Ultimately, I would like to go on the record that I'm not a 'Superteacher' nor do I know all the answers, but I would like to help folks by entering into a professional dialogue and sharing what I know in the hope that others will do the same. The only way that we can safeguard history's position on the curriculum is by standing together making sure that it remains the best taught subject in the curriculum.

Anyway, so lets get this seminar or thread underway by sharing some of the goodies I've managed to aquire recently that folks might find useful. Please feel free to discuss and share similar resources that you may have!

Ofsted Grading Criteria Explained: Attached File  Ofsted_Grade_Criteria.PDF   583.49KB   256 downloads

Lesson Observation Guidelines produced by our Challenging School's advisor: Attached File  Lesson_Observation_Guidelines.PDF   532.37KB   221 downloads

Kind Regards

Roy :jester:

Edited by Roy Huggins, 11 November 2008 - 12:14 AM.

"Men are disturbed, not by the things that happen, but by their opinion of the things that happen." - Epictetus

#2 Derek Bos

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Posted 11 November 2008 - 07:12 PM

Hi Roy
A good topic to begin. I have attached 10 lesson plans which were considered to be outstanding by Ofsted which were picked up on a course a couple of years ago. I am not sure that I would consider them to be outstanding but gives a flavour of what they are looking for in terms of paperwork. We had a one day Oftsed ispection last week looking at inclusion and how we cater for the ability range. It was noted that lesson plans rarely identified differentiation and though it occurred in the lessons observed it was not down on paper and so was not deemed to be really happening.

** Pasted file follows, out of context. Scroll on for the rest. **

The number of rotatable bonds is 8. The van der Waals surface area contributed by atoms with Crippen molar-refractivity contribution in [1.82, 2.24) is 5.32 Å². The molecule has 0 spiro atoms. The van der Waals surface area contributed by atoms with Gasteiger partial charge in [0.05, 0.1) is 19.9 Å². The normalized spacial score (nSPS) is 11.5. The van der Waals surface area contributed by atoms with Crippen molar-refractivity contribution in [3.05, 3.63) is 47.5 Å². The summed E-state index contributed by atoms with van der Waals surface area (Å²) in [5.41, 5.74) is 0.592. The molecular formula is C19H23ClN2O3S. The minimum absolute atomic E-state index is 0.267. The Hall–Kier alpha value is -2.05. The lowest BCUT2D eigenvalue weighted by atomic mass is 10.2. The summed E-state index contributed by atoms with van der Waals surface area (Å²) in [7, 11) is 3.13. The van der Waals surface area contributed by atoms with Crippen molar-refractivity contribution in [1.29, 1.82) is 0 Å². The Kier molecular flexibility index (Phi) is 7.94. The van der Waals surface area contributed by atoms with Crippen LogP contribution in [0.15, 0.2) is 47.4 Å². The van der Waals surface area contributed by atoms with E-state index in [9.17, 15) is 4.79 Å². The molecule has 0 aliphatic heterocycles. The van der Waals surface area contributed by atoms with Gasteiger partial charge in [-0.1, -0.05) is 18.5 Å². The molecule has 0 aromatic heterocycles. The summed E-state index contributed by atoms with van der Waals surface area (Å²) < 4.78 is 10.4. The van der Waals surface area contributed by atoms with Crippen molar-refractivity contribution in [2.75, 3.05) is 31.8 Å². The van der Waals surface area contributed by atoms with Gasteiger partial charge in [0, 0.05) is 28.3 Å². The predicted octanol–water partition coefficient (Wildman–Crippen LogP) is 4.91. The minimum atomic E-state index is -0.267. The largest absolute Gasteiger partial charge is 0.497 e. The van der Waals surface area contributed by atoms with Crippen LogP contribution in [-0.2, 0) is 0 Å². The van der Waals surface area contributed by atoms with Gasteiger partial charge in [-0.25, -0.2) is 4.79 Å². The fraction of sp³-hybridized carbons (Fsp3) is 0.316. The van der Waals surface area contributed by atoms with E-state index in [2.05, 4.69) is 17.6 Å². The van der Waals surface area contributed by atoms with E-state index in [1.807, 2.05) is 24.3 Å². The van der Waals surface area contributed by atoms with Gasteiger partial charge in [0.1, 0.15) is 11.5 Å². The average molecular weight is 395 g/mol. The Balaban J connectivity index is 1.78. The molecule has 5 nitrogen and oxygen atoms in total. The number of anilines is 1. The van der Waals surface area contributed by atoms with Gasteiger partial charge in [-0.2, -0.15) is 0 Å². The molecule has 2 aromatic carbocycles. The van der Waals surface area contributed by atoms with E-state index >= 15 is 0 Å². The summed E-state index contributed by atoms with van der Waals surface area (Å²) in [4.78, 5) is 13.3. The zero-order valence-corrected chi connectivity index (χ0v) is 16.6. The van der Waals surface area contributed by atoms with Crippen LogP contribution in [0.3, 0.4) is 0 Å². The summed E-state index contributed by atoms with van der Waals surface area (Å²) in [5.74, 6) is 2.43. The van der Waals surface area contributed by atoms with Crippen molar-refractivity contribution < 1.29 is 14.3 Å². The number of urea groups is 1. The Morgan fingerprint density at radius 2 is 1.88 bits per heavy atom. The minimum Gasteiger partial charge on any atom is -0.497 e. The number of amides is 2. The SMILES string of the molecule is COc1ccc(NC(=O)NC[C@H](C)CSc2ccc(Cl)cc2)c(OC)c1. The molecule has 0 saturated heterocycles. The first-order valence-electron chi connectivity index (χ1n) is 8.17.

Attached Files

#3 Roy Huggins

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Posted 11 November 2008 - 08:21 PM

Hi Derek,

Many thanks, some brilliant resources! The only problem with looking at lesson plans is that they only show the planned direction, but a good / outstanding teacher will respond to the needs of the class and adapt to maximze the opportunities for learning. You don't necessarily have to produce fantastic plan and resources in order to get outstanding as the emphasis is on the learning not the actual teaching. I suppose what I'm saying is that you had to be there!

Roy :jester:
"Men are disturbed, not by the things that happen, but by their opinion of the things that happen." - Epictetus

#4 Roy Huggins

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Posted 11 November 2008 - 08:47 PM

Hi Guys,

Please find below my lesson plan, resources and evaluation of a lesson that was graded as outstanding this year.

Attached File  Lesson_Plan_Emily_Davision2.doc   55.5KB   151 downloads
Attached File  Emily_Davison.ppt   318KB   140 downloads
Attached File  Smart_Notes_for_Emily_Davison.ppt   427.5KB   113 downloads



The lesson began with a Snowballing exercise using the key words in the PP Smart Doc

  • Students were given two minutes to memorize the key words before they were covered up.
  • They then had to list as many of the key words as they could remember in 2 minutes.
  • They then had 1 minute in order to share their answers with their neighbours and add to their list